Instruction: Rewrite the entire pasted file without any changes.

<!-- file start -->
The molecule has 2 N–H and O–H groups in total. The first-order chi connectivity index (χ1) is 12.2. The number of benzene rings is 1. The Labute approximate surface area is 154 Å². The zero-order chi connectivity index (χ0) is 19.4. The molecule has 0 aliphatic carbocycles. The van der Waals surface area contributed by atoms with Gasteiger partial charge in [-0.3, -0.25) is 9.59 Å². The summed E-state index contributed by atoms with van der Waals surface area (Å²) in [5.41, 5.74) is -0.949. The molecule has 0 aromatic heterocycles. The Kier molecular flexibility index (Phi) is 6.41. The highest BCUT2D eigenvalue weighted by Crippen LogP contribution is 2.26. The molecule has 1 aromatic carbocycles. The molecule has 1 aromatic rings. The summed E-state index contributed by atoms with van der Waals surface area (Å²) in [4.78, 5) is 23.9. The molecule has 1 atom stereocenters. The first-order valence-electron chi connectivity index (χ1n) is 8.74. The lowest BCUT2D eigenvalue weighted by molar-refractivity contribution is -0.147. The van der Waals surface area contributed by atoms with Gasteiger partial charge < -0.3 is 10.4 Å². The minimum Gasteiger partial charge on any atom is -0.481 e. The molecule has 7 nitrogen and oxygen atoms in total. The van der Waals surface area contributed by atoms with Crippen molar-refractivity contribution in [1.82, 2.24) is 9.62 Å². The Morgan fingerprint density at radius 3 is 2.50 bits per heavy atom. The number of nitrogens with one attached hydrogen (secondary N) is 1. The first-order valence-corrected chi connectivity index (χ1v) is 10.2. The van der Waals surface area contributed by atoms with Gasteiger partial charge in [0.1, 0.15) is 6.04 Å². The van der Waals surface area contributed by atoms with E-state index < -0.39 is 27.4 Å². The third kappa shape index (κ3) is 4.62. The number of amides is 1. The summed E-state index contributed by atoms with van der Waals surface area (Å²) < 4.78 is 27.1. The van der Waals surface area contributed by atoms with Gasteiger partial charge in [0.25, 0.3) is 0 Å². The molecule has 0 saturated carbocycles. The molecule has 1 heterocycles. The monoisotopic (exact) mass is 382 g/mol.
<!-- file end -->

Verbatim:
The molecule has 2 N–H and O–H groups in total. The first-order chi connectivity index (χ1) is 12.2. The number of benzene rings is 1. The Labute approximate surface area is 154 Å². The zero-order chi connectivity index (χ0) is 19.4. The molecule has 0 aliphatic carbocycles. The van der Waals surface area contributed by atoms with Gasteiger partial charge in [-0.3, -0.25) is 9.59 Å². The summed E-state index contributed by atoms with van der Waals surface area (Å²) in [5.41, 5.74) is -0.949. The molecule has 0 aromatic heterocycles. The Kier molecular flexibility index (Phi) is 6.41. The highest BCUT2D eigenvalue weighted by Crippen LogP contribution is 2.26. The molecule has 1 aromatic carbocycles. The molecule has 1 aromatic rings. The summed E-state index contributed by atoms with van der Waals surface area (Å²) in [4.78, 5) is 23.9. The molecule has 1 atom stereocenters. The first-order valence-electron chi connectivity index (χ1n) is 8.74. The lowest BCUT2D eigenvalue weighted by molar-refractivity contribution is -0.147. The van der Waals surface area contributed by atoms with Gasteiger partial charge < -0.3 is 10.4 Å². The minimum Gasteiger partial charge on any atom is -0.481 e. The molecule has 7 nitrogen and oxygen atoms in total. The van der Waals surface area contributed by atoms with Crippen molar-refractivity contribution in [1.82, 2.24) is 9.62 Å². The Morgan fingerprint density at radius 3 is 2.50 bits per heavy atom. The number of nitrogens with one attached hydrogen (secondary N) is 1. The first-order valence-corrected chi connectivity index (χ1v) is 10.2. The van der Waals surface area contributed by atoms with Gasteiger partial charge in [0.1, 0.15) is 6.04 Å². The van der Waals surface area contributed by atoms with E-state index < -0.39 is 27.4 Å². The third kappa shape index (κ3) is 4.62. The number of amides is 1. The summed E-state index contributed by atoms with van der Waals surface area (Å²) < 4.78 is 27.1. The van der Waals surface area contributed by atoms with Gasteiger partial charge in [0.25, 0.3) is 0 Å². The molecule has 0 saturated carbocycles. The molecule has 1 heterocycles. The monoisotopic (exact) mass is 382 g/mol.